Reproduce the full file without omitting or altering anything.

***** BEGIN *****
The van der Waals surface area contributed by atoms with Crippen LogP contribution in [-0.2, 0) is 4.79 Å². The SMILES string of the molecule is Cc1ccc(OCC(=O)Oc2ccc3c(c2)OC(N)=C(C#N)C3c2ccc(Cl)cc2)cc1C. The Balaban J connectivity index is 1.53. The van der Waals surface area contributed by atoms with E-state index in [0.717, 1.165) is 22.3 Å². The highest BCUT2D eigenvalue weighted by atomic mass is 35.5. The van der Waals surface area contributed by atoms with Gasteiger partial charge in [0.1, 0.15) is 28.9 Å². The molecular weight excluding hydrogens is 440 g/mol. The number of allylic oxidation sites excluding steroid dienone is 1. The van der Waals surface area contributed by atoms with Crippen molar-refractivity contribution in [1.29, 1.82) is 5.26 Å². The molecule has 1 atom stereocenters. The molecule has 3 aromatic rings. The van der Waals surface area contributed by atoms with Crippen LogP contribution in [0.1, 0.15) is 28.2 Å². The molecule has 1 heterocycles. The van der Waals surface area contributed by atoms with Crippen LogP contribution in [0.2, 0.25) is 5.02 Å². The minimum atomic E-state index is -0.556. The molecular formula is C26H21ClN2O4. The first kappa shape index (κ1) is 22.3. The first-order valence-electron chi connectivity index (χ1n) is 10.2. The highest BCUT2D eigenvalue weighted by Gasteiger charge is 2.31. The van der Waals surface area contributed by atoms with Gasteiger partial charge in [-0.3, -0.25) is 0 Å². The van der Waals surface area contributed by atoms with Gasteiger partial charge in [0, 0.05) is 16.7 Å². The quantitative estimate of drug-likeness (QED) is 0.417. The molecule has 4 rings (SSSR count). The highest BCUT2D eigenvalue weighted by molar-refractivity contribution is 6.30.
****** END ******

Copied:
The van der Waals surface area contributed by atoms with Crippen LogP contribution in [-0.2, 0) is 4.79 Å². The SMILES string of the molecule is Cc1ccc(OCC(=O)Oc2ccc3c(c2)OC(N)=C(C#N)C3c2ccc(Cl)cc2)cc1C. The Balaban J connectivity index is 1.53. The van der Waals surface area contributed by atoms with E-state index in [0.717, 1.165) is 22.3 Å². The highest BCUT2D eigenvalue weighted by atomic mass is 35.5. The van der Waals surface area contributed by atoms with Gasteiger partial charge in [0.1, 0.15) is 28.9 Å². The molecular weight excluding hydrogens is 440 g/mol. The number of allylic oxidation sites excluding steroid dienone is 1. The van der Waals surface area contributed by atoms with Crippen molar-refractivity contribution in [1.29, 1.82) is 5.26 Å². The molecule has 1 atom stereocenters. The molecule has 3 aromatic rings. The van der Waals surface area contributed by atoms with Crippen LogP contribution in [0.1, 0.15) is 28.2 Å². The molecule has 1 heterocycles. The van der Waals surface area contributed by atoms with Crippen LogP contribution in [0.2, 0.25) is 5.02 Å². The minimum atomic E-state index is -0.556. The molecular formula is C26H21ClN2O4. The first kappa shape index (κ1) is 22.3. The first-order valence-electron chi connectivity index (χ1n) is 10.2. The highest BCUT2D eigenvalue weighted by Gasteiger charge is 2.31. The van der Waals surface area contributed by atoms with Gasteiger partial charge in [-0.3, -0.25) is 0 Å². The van der Waals surface area contributed by atoms with Gasteiger partial charge in [0, 0.05) is 16.7 Å². The quantitative estimate of drug-likeness (QED) is 0.417. The molecule has 4 rings (SSSR count). The highest BCUT2D eigenvalue weighted by molar-refractivity contribution is 6.30.